Here, a more complete analysis has revealed MMOs emerge from high amplitude RIV oscillations (Fig. 4(B)) and a cascade of period-doubling bifurcations emerge from LAWTA oscillations (Fig. 4(C)) which have not been reported before in the Wilson model. This analysis describes the mechanism of state transition from WTA to RIV which was not clear before. Whilst MMOs have been reported in another model of rivalry [32, 33], the appearance of a stable PD cascade has revealed richer dynamics in the Wilson model which may also play a part in the mechanisms that lead to appearance and disappearance of limit cycles associated with MMOs. An interesting avenue of investigation will be to understand how the low-amplitude PD cascade (Fig. 4(C)) interacts with periodic forcing. This provides the context to fully understand the periodically forced case.

### Bifurcation analysis of binocular rivalry with periodic forcing

#### Flicker (18 Hz) only

Bifurcation analysis with the flickering stimulus shows that periodic forcing with high frequency (e.g. 18 Hz) modulates the three main types of behaviors that occur with fixed inputs. Instead of WTA and SIM fixed point branches in traditional rivalry with a fixed stimulus (Fig. 3(A)), modulated WTA (WTA-Mod) and modulated SIM (SIM-Mod) periodic solution branches are found with the flickering stimulus (Fig. 7(A)). Subsequently, the SIM-Mod branch undergoes a torus bifurcation (T) giving rise to a torus branch with aperiodic oscillations corresponding to modulated slow rivalry alternations (RIV-Mod). Following the torus bifurcation in the \((g,h)\) parameter plane defines the boundary of rivalry oscillations (Fig. 7(B)). The locus of a pitchfork bifurcation (BP) remains close to the left-hand torus curve (Fig. 7(B), not shown). It appears that the MMO branches and PD cascade identified for fixed inputs disappear with the introduction of flicker. This analysis found evidence that slow rivalry alternations RIV-Mod can exist at parameter values adjacent to regions where stimulus-induced oscillations exist (SIM-Mod). Time histories of these dynamical behaviors are shown in (Fig. 7(C)). These results are consistent with experiments: Flicker stimuli do not differ from the traditional rivalry case [13].

#### Swap (1.5 Hz) only

The dynamical behavior with low frequency periodic forcing (around 1.5 Hz, so-called swap) is different, and in addition to WTA-Mod behavior (for small values of adaptation strength) and SIM-Mod (for large values of adaptation strength), cycle skipping occurs through a PD bifurcation on the SIM-Mod branch (Fig. 8(A)). Cycle skipping refers to the response of each competing population to every other stimulus onset. This means two populations respond in turn to stimulus cycles and while one has high activity during a cycle the other one stays inactive (Fig. 9(A)). We note that the period of the period-doubled solution is 1.333 s and is plausibly the result of a resonance with the fixed-input limit-cycle, which has a period >2 s, for larger values of *h* [11]. SIM-Mod and cycle skipping have been reported in a simpler model of rivalry [34] and via direct simulations of the Wilson model in [25].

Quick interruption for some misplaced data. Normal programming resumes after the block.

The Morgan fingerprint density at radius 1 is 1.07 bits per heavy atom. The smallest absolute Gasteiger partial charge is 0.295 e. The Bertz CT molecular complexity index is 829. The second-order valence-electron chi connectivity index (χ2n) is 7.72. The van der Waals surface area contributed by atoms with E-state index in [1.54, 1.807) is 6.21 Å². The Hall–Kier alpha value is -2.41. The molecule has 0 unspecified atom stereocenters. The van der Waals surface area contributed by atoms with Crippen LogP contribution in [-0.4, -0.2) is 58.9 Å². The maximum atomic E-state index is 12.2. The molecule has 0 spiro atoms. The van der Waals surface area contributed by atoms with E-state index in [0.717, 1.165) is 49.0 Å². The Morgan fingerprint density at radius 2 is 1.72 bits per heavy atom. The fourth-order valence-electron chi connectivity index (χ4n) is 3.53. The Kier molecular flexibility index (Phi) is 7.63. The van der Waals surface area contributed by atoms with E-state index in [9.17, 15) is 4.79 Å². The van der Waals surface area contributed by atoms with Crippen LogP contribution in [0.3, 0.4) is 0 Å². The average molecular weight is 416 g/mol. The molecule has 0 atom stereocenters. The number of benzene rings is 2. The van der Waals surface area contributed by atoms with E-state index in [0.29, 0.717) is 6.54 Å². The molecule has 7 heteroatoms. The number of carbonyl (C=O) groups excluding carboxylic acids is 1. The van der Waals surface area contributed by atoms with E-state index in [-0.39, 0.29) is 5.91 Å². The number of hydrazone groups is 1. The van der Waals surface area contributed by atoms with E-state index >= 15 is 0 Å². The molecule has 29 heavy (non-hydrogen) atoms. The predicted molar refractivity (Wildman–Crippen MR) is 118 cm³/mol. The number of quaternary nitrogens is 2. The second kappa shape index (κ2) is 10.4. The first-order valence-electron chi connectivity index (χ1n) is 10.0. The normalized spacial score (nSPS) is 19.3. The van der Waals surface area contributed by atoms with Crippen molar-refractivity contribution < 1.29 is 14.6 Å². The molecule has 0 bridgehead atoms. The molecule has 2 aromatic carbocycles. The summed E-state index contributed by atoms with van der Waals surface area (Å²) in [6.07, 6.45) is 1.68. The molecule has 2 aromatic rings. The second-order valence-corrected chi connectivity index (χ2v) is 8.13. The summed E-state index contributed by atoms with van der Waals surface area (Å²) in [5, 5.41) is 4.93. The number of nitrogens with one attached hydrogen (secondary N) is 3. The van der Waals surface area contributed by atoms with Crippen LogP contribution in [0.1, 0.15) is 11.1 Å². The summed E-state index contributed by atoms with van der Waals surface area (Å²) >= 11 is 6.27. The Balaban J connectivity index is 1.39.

As seen in (Fig. 8(B–C)), the cycle skipping branch loses stability at a fold bifurcation (L) for decreasing *h*. For *h* increasing, branching off from the PD point on the WTA-mod branch leads to a cascade of PD bifurcations (Fig. 8(D)). In order to find the possible stable periodic branches between the last PD and the fold bifurcation, we compute the stable periodic solution (assuming it exists) using numerical integration for a specific value of adaptation strength, and then start continuation from this solution. With this approach, we found a family of discontinuous branches, which correspond to multi-cycle skipping (Fig. 8(C)). On these branches, the number of stimulus cycles between switches of activity from one population to the other is variable and increases by one as the bifurcation parameter decreases (Fig. 9(A–E)). Here we found a small region of bistability between the one-cycle skipping and two-cycle skipping behaviors (at around \(h=0.05 \) in Fig. 8(C)). Therefore, in the full hierarchical model it would be possible to find an asymmetric solution where the HL-VR units at the first stage behave differently. However, as explained in the discussion the model normally operates close to the SIM-Mod region, which is far away in parameter space from the cycle skipping region with bistability.

Another interesting behavior is the appearance of a chaotic attractor in a parameter range between the PD cascade and multi-cycle skipping family branches (Fig. 8(C)). Figure 9(F–G) represents chaotic firing activity for each population in a 200 s simulation. The number of cycles between switches does not show any regular or repeating pattern.

#### Flicker (18 Hz) & (1.5 Hz) Swap

The bifurcation structure with both high frequency flicker and low frequency swap appears to be analogous to bifurcation structure with swap only case (Fig. 10(A–B)). However, the right-hand PD bifurcation point in the transition from cycle skipping to SIM-Mod moves down in adaptation strength. This is shown in a direct comparison of two-parameter bifurcation diagrams for the F&S and swap only cases in (Fig. 11(A)). In fact, with the same values of adaptation strength that we might expect cycle skipping from swap only case, with F&S stimulus we can get SIM-mod, which turns out to be critical for obtaining slow alternations, see discussion.

#### Blanks (150 ms) & (1.5 Hz) Swap

Our result shows that the effect of blank insertion before swap times, similar to the effect of adding flicker to swap stimuli, moves the PD bifurcation point down the bifurcation parameter *h* (Fig. 11(B)), but to a much lesser extent than the introduction of flicker; compare Fig. 11(A) and (B).